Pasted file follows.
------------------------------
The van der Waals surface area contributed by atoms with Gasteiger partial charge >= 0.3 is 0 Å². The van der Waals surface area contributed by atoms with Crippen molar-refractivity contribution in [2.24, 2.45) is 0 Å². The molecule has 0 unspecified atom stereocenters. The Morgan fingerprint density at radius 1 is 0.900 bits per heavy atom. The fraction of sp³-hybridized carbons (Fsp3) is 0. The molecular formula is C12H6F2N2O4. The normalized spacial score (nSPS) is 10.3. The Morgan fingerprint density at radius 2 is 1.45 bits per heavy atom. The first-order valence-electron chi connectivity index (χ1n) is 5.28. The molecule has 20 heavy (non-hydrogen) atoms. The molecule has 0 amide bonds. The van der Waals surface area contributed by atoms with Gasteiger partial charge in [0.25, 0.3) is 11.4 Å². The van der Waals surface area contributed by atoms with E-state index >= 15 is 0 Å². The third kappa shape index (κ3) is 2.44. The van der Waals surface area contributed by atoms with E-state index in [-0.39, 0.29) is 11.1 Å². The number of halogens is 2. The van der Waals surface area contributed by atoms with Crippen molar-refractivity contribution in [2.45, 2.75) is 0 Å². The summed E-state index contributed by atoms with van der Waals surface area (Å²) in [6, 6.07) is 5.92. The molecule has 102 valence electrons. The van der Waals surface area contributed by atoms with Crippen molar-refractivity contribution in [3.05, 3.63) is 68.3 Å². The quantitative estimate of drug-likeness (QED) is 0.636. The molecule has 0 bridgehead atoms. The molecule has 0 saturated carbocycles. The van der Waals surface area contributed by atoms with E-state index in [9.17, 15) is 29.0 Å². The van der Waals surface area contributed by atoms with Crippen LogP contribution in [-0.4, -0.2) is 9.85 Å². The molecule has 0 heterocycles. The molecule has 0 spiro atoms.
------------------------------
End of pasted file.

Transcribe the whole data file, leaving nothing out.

The van der Waals surface area contributed by atoms with Gasteiger partial charge >= 0.3 is 0 Å². The van der Waals surface area contributed by atoms with Crippen molar-refractivity contribution in [2.24, 2.45) is 0 Å². The molecule has 0 unspecified atom stereocenters. The Morgan fingerprint density at radius 1 is 0.900 bits per heavy atom. The fraction of sp³-hybridized carbons (Fsp3) is 0. The molecular formula is C12H6F2N2O4. The normalized spacial score (nSPS) is 10.3. The Morgan fingerprint density at radius 2 is 1.45 bits per heavy atom. The first-order valence-electron chi connectivity index (χ1n) is 5.28. The molecule has 20 heavy (non-hydrogen) atoms. The molecule has 0 amide bonds. The van der Waals surface area contributed by atoms with Gasteiger partial charge in [0.25, 0.3) is 11.4 Å². The van der Waals surface area contributed by atoms with E-state index >= 15 is 0 Å². The third kappa shape index (κ3) is 2.44. The van der Waals surface area contributed by atoms with E-state index in [-0.39, 0.29) is 11.1 Å². The number of halogens is 2. The van der Waals surface area contributed by atoms with Crippen molar-refractivity contribution in [2.45, 2.75) is 0 Å². The summed E-state index contributed by atoms with van der Waals surface area (Å²) in [6, 6.07) is 5.92. The molecule has 102 valence electrons. The van der Waals surface area contributed by atoms with Crippen molar-refractivity contribution in [3.05, 3.63) is 68.3 Å². The quantitative estimate of drug-likeness (QED) is 0.636. The molecule has 0 bridgehead atoms. The molecule has 0 saturated carbocycles. The van der Waals surface area contributed by atoms with E-state index in [9.17, 15) is 29.0 Å². The van der Waals surface area contributed by atoms with Crippen LogP contribution in [-0.4, -0.2) is 9.85 Å². The molecule has 0 heterocycles. The molecule has 0 spiro atoms.